Optional Arguments

This guide demonstrates how to implement optional arguments in VBScript.

Overview

It is not uncommon to want to make an argument of a VBScript function or subroutine optional. In VBScript, the Optional keyword, which allows some arguments to be left out in Visual Basic, is not implemented. This means that you must declare every argument that you want to use.

What you can do is pass null values to your functions. For example:

Function SomeArgs(one, two, three, four)
  SomeArgs = one & two & three & four
End Function

Call SomeArgs(1, 2, 3, Null)

Discussion

To work around this limitation, you can use an array-based approach to simulate optional arguments. To see how to use the array-based approach for creating subroutines with optional arguments, consider the following example:

Sub MySubroutine(arrArgs)

  ' Declare local variables
  Dim v1, v2, v3, v4

  ' Initialize the local variables with default values
  v1 = 1 : v2 = 2 : v3 = 3 : v4 = 4

  Select Case UBound(arrArgs)
    Case 0
      v1 = arrArgs(0)  
    Case 1
      v1 = arrArgs(0)
      v2 = arrArgs(1)
    Case 2
      v1 = arrArgs(0)
      v2 = arrArgs(1)
      v3 = arrArgs(2)
    Case 3
      v1 = arrArgs(0)
      v2 = arrArgs(1)
      v3 = arrArgs(2)
      v4 = arrArgs(3)
    Case Else
      Exit Sub
  End Select

  Rhino.Print "v1  = " & CStr(v1)
  Rhino.Print "v2  = " & CStr(v2)
  Rhino.Print "v3  = " & CStr(v3)
  Rhino.Print "v4  = " & CStr(v4)

End Sub

Notice in the subroutine declaration, only defined one argument has been defined:

 Sub MySubroutine(arrArgs)

The argument will be an array of values we would like to pass into the subroutine. The next few lines declare local variables and initializes them to default values (simple numbers, in this case). Next, use the UBound() function to determine the number of arguments passed. Then assign the array elements to the local variables:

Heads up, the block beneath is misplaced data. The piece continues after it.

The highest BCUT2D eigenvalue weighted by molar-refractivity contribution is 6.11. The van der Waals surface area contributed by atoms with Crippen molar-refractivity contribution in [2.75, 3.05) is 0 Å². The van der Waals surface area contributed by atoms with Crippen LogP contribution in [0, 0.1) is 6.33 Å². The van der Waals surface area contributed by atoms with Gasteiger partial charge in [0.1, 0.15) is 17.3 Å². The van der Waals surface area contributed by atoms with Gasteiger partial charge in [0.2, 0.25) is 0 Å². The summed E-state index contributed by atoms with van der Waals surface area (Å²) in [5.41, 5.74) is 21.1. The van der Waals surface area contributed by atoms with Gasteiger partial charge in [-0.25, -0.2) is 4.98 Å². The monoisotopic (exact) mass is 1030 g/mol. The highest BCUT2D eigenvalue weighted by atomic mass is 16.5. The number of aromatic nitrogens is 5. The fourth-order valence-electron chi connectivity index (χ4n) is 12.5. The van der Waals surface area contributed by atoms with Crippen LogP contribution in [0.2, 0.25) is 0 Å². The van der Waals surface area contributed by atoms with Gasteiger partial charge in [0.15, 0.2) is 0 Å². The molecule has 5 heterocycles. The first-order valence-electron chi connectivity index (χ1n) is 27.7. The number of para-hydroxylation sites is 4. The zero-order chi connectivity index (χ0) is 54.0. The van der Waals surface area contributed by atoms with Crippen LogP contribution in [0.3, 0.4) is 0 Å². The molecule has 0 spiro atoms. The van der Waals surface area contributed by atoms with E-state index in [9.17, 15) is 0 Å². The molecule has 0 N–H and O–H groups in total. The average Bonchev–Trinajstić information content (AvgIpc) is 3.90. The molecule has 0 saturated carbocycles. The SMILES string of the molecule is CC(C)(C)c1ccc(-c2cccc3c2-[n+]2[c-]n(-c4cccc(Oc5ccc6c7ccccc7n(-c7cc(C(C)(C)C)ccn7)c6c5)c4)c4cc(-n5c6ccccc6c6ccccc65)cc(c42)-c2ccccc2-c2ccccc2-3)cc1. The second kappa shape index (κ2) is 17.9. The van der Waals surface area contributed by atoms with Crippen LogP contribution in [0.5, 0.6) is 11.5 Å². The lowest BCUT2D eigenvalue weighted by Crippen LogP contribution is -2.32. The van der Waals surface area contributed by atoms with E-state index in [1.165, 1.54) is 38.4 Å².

Select Case UBound(arrArgs)
  Case 0
    v1 = arrArgs(0)
  Case 1
    v1 = arrArgs(0)
    v2 = arrArgs(1)
  Case 2
    v1 = arrArgs(0)
    v2 = arrArgs(1)
    v3 = arrArgs(2)
  Case 3
    v1 = arrArgs(0)
    v2 = arrArgs(1)
    v3 = arrArgs(2)
    v4 = arrArgs(3)
  Case Else
    Exit Sub
End Select

Since the array is zero-based, the first case branch assigns the first element to our v1 variable. As more arguments to the function are needed, one can easily add more case branches.

To call this subroutine, create an array of the size based on the number of arguments you want to pass into the function, and then populate this array with the values you want to pass to the function:

' Create the array to pass to MySubroutine
Dim arrArgs

' Call the subroutine with two arguments
Redim arrArgs(1)
arrArgs(0) = Value1
arrArgs(1) = Value2

Call MySubroutine(arrArgs)

Alternatively…

' Call MySubroutine with three arguments
Call MySubroutine(Array(Value1, Value2, Value3))